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You May (or May Not) Keep Your Weight Off After A Successful Weight-Loss Diet

Obesity is now recognized as a serious chronic disease, but there is pessimism about how successful its treatment can be. A general perception is that almost no one succeeds in long-term maintenance of weight loss.

Successful long-term weight loss maintenance is defined as intentionally losing at least 10% of initial body weight and keeping it off for at least 1 year. According to this definition, more than 20% of overweight/obese persons will be able to achieve success.

Loss of excess weight can improve blood lipids, insulin sensitivity, and blood pressure. Since nearly 70% of US adults are classified as overweight or obese, losing weight has become a top priority. Whereas shedding unwanted pounds may be exceedingly difficult, keeping weight off after dieting ends is even more challenging.

Many lifestyle factors (e.g., peer support, willpower, and meal frequency) have been explored related to whether a person is able to maintain the lost weight.

The tested strategies

The National Weight Control Registry found that successful long-term weight loss maintainers (average of 30 kg for an average of 5.5 years) share common behavioral Revitaa pro strategies, including eating a diet low in fat, frequent self-monitoring of body weight and food intake, and high levels of regular physical activity. Weight loss maintenance may get easier over time. Once these successful maintainers have maintained a weight loss for 2-5 years, the chances of longer-term success greatly increase.

Generally those who are successful in losing and maintaining large amounts of weight also report lower depression and stress. Increased susceptibility to cues that trigger overeating may increase risk of weight regain.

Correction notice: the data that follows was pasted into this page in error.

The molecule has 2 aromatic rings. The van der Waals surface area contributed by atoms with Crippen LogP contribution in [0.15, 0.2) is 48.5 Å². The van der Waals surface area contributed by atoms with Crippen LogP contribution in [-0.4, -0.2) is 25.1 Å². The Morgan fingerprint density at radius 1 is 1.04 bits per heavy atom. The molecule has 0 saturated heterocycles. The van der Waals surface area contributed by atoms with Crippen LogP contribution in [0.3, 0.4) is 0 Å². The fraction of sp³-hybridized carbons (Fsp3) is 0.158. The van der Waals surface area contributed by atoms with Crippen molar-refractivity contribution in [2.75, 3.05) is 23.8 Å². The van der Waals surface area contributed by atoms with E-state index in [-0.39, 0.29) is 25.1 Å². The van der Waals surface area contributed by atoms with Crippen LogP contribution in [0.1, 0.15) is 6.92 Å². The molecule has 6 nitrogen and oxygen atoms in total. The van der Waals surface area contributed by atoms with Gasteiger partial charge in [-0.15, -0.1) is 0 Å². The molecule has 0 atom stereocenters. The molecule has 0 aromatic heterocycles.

An exercise program combined with diet modification may be the key to losing weight and keeping it off. Many patients who are already at healthy weights find that physical activity helps to prevent weight gain. Accumulating frequent short bouts of moderately intense activity can be as effective as performing longer exercise sessions less often. Aerobic exercise alone may not be enough to preserve lean muscle mass when weight is lost, but incorporating resistance exercise may prevent reductions in resting metabolic rate and lean body mass.

More men than women are classified as successful pound loss maintainers. Adults who reported not eating at fast-food restaurants were more successful at weight loss maintenance, adults who consumed fewer than five fruit and vegetable servings per day and accrued 420 minutes or more per week of physical activity or consumed five or more fruit and vegetable servings and accrued 150 minutes or more per week of activity were more successful.

If you have tried any of these and failed keeping weight off, don’t feel guilty for it might not be your fault. It seems that genetic factors might contribute to the ease with which weight loss is maintained. It has been recently reported that differences in adipose tissue gene expression after dieting might be important predictors of whether a person is able to maintain his or her weight loss.

Why some people will succeed in keeping weight off while others won’t?

Two main factors seem to play a role in keeping shed pounds off, blood insulin and the expression of several genes related to lipid metabolism in adipose tissue.

It has been observed that people who successfully maintained weight loss after a low-calorie diet had lower blood insulin concentrations at the completion of the weight-loss phase. No such decrease has been noted in people who experienced weight regains.

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